* Allowing school security guards and police officers to carry, draw, brandish, use, and kill with firearms under the same conditions permissible against criminals on the street.

* Forbidding school authorities from interfering with investigations into or prosecutions for actions that would be considered as criminal if they had occurred outside school property, or from passing rules and regulations allowing or requiring punishments less severe than otherwise required by law.

Involving parents probably won't help; the parents either (1) fear their own teenage children, (2) don't care about the miscreants, (3) don't believe the teachers, or (4) reward bad behavior. Teachers probably recognize this, and have considered those parents who are impressionable.

However, I will propose:
* Making parents criminally and civilly liable for the misdeeds of their children in schools, as if the parents performed said misdeeds themselves.
13 posted on 04/23/2005 6:48:55 PM PDT by dufekin (United States of America: a judicial tyranny, not a federal republic)
[ Post Reply | Private Reply | To 5 | View Replies]

To: johniegrad
"Sink estates"?

"housing projects"

14 posted on 04/23/2005 6:50:47 PM PDT by SedVictaCatoni (<><)
[ Post Reply | Private Reply | To 9 | View Replies]

To: SedVictaCatoni

Thanks.


15 posted on 04/23/2005 6:51:27 PM PDT by johniegrad
[ Post Reply | Private Reply | To 14 | View Replies]

To: blam

Ya see Sylvia, you get a cricket bat and when he opens his mouth to spill out his filth you....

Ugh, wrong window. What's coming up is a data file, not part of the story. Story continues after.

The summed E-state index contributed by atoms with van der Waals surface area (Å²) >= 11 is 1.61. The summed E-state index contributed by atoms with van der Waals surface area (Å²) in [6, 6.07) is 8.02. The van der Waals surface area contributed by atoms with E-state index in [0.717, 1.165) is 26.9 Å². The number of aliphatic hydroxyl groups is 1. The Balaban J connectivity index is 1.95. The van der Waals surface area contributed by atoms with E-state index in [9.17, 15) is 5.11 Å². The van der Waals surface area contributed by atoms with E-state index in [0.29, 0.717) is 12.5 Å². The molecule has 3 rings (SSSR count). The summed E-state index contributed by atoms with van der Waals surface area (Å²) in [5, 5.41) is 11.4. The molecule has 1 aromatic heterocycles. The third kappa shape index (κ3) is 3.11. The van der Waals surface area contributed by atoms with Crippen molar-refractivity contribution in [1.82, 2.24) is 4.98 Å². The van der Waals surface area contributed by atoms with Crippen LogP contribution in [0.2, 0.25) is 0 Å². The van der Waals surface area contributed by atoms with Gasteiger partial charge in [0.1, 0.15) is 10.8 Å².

Just joking. If this is the way parents raise kids today think what we have to look forward to when these yard apes start procreating.


16 posted on 04/23/2005 6:51:31 PM PDT by Americanexpat (A strong democracy through citizen oversight.)
[ Post Reply | Private Reply | To 1 | View Replies]

To: dufekin
* Making parents criminally and civilly liable for the misdeeds of their children in schools, as if the parents performed said misdeeds themselves.

That would have a meaningful positive impact.

But can you imagine such a bill actually being passed. Either in the UK or the US?

17 posted on 04/23/2005 6:53:15 PM PDT by okie01 (The Mainstream Media: IGNORANCE ON PARADE)
[ Post Reply | Private Reply | To 13 | View Replies]

To: blam

Government schools are evil.


18 posted on 04/23/2005 6:55:26 PM PDT by stinkerpot65
[ Post Reply | Private Reply | To 1 | View Replies]

To: blam
I used to spend a lot of time and money trying to help the public schools here in Panama. One of the schools did not have a kitchen to cook food for the kids and for many kids the meals they got at school might be the only one they ate for the day. Also, the area in front of the schoolñl was grass and mud and because this is the tropics it rained a lot and the kids could not go outside for recess.

I paid for the materials to build the school and pour concrete in front to make an area for the kids to play and hold Assembly's. I was promised by the parents that they would help construct both.

Well, that didn't happen and I had to pay workers to come in and construct both. Then I purchased food for the kitchen, I could not get the mothers to come help with the cooking.

Classroom discipline was the worst I had ever seen. I don't do much civic work anymore. Parents have to get involved in the schools if they really care about their kids. This isn't just a problem in America and Briton but all over the world.